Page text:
30 August 2016
South Pacific-UK marine science collaboration has been further strengthened with the signing of a Memorandum of Understanding (MoU) between the UK Government’s Centre for Environment Fisheries and Aquaculture Science (Cefas) and The University of the South Pacific (USP). The agreement will explore a range of different partnership opportunities in the field of marine science.
The MoU was signed at the USP Emalus Campus in Port Vila, Vanuatu in a ceremony attended by Cefas, leading academic University staff, students and members of the public. The Hon, Silas Bule Melve, MP and Parliamentary Secretary for Education Govt. of Vanuatu was the Chief Guest and Prof. Eric Colvin, Head of the USP School of Law, was the Guest of Honour on the occasion.
Hon, Silas Bule Melve, MP and Parliamentary Secretary for Education, Govt. of Vanuatu, stressed the need to improve scientific understanding of the environmental impacts affecting Vanuatu, and safeguard the marine environment for the generations to come.
Dr Brett Lyons, Scientific lead for the Cefas team working in the South Pacific said:
“Cefas is building a collaborative network of research partners across the South Pacific, in order to develop and deliver a series of programmes based around sustainable use of the marine environment.
“This MoU will formalise the excellent working relations between Cefas and USP that have been developed under the Commonwealth Marine Economies Programme. One of the key goals of this programme is to develop capacity within Small Island Developing States. By working closely with the University we can identify development opportunities for students. This includes designing projects that will allow them to gain the specific skills and expertise required as they transition into the various Government Ministries and Departments involved in maritime policy and regulation.”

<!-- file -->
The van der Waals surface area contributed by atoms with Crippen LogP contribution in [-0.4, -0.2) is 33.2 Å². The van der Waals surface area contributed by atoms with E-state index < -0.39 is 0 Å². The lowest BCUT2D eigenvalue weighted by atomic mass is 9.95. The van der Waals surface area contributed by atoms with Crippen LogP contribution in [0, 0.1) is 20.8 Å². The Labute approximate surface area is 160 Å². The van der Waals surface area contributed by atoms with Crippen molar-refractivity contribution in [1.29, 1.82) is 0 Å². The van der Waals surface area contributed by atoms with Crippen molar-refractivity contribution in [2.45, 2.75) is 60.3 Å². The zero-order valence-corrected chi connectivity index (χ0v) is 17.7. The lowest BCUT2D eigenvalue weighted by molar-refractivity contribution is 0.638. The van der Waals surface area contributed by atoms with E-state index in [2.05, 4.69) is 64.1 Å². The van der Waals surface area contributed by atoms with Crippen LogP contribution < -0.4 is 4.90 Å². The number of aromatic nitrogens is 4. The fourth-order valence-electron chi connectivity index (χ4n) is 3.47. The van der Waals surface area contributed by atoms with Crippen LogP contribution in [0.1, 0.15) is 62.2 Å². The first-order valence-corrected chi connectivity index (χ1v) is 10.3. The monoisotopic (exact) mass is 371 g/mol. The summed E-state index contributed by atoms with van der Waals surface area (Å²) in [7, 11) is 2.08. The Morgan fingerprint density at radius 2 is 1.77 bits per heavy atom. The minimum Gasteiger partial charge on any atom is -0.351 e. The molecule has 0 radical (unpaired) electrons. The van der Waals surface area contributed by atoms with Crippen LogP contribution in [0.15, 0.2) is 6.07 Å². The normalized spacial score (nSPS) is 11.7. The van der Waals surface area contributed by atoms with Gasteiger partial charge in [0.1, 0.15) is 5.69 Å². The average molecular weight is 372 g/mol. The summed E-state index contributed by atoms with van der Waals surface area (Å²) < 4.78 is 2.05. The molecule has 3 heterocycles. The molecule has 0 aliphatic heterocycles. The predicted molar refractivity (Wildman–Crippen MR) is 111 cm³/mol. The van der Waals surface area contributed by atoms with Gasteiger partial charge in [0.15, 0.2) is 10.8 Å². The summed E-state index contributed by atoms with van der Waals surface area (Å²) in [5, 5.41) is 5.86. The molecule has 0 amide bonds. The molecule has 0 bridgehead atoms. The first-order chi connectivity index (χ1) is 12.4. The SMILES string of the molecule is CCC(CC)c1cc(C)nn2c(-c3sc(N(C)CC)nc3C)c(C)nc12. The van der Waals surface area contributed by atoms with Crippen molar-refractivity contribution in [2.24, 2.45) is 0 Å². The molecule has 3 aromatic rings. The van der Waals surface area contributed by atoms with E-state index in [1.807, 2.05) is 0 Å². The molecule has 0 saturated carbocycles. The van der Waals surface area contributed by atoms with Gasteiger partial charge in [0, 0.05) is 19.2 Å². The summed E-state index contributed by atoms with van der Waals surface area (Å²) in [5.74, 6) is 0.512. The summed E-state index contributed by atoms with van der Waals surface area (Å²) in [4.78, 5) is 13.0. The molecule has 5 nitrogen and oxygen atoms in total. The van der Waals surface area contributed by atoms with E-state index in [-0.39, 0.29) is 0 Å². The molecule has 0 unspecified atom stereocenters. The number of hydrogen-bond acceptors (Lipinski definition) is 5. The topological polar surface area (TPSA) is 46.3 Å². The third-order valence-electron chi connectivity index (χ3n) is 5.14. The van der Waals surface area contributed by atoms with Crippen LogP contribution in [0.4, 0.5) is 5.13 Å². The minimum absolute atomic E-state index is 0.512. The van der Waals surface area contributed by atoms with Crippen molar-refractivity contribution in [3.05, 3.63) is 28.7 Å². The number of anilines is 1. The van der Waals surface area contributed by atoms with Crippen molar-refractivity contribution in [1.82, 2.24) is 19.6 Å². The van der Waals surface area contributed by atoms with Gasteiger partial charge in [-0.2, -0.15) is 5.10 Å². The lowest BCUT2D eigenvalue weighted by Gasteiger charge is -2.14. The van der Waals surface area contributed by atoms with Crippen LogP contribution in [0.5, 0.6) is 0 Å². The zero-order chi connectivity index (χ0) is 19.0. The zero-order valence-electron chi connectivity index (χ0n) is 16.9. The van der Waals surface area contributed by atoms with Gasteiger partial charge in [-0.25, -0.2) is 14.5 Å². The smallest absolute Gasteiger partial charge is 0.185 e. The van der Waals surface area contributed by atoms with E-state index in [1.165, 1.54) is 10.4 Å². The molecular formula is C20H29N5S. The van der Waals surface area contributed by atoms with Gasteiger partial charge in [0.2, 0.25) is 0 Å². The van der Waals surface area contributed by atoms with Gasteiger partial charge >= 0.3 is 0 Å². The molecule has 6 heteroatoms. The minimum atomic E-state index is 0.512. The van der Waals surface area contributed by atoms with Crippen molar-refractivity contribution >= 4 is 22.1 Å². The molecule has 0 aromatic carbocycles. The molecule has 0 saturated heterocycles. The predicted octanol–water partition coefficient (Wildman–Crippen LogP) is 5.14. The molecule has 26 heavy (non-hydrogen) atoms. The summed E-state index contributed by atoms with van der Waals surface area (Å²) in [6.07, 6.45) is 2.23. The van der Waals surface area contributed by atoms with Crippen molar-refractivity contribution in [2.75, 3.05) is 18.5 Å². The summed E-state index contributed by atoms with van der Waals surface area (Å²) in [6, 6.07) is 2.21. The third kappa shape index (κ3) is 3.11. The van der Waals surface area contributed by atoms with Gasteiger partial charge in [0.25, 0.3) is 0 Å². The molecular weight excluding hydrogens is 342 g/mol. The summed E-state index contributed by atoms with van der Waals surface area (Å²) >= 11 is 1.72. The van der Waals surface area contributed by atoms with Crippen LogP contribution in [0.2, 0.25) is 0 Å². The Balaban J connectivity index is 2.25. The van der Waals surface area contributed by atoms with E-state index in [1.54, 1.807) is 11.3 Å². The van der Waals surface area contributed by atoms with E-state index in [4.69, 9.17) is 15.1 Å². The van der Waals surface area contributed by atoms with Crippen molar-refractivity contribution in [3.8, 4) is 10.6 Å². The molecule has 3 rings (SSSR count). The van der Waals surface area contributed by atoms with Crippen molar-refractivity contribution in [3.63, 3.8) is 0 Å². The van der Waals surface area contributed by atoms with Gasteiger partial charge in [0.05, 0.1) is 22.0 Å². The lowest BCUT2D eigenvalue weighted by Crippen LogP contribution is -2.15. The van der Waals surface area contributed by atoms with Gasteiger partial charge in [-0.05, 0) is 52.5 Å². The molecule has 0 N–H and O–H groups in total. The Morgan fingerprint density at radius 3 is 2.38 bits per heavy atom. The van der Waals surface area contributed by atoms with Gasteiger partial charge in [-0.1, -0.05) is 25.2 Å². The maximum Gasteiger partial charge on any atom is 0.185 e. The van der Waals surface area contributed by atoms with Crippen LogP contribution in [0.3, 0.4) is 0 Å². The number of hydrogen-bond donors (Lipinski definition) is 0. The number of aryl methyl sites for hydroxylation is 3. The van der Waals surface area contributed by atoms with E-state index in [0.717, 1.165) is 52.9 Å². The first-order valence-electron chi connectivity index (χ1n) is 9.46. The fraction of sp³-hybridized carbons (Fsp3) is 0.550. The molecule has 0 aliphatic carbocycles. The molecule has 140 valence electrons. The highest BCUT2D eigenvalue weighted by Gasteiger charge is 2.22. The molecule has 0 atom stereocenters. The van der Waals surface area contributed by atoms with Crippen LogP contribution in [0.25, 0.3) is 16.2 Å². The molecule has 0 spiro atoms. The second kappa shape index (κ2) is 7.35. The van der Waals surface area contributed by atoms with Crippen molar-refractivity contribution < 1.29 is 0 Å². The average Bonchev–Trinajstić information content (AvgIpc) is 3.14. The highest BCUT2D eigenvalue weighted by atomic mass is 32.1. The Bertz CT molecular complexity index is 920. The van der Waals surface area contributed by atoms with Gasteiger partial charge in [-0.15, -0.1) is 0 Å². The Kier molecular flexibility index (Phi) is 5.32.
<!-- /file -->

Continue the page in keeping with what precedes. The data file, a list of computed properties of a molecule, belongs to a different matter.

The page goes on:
Dr Krishna Kotra of The University of the South Pacific said:
“We are extremely pleased to sign the MoU with Cefas today. It opens the door to closer working ties between our two institutes. Most importantly, it provides the students of the USP exposure to the world class science research being conducted in the South Pacific. This will form a valuable addition to the academic services we offer and will help us equip them with the tools they need as they move into diverse roles managing ocean policy and governance across the Pacific.”
Dr Michelle Devlin, lead Cefas Water Quality Scientist added:
“The MoU also gives Cefas access to laboratory facilities and a pool of local research scientists, which is a great aid when delivering science on the other side of the world. This also allows scientists from both USP and Cefas to explore joint funding opportunities in areas that will mutually benefit both parties.”
The MoU builds on the work undertaken by Cefas on behalf of the UK Government funded Commonwealth Marine Economies Programme. A package of measures was announced last year by the British Prime Minister to help Small Island Developing States alleviate poverty by preserving their marine environments and harnessing maritime resources.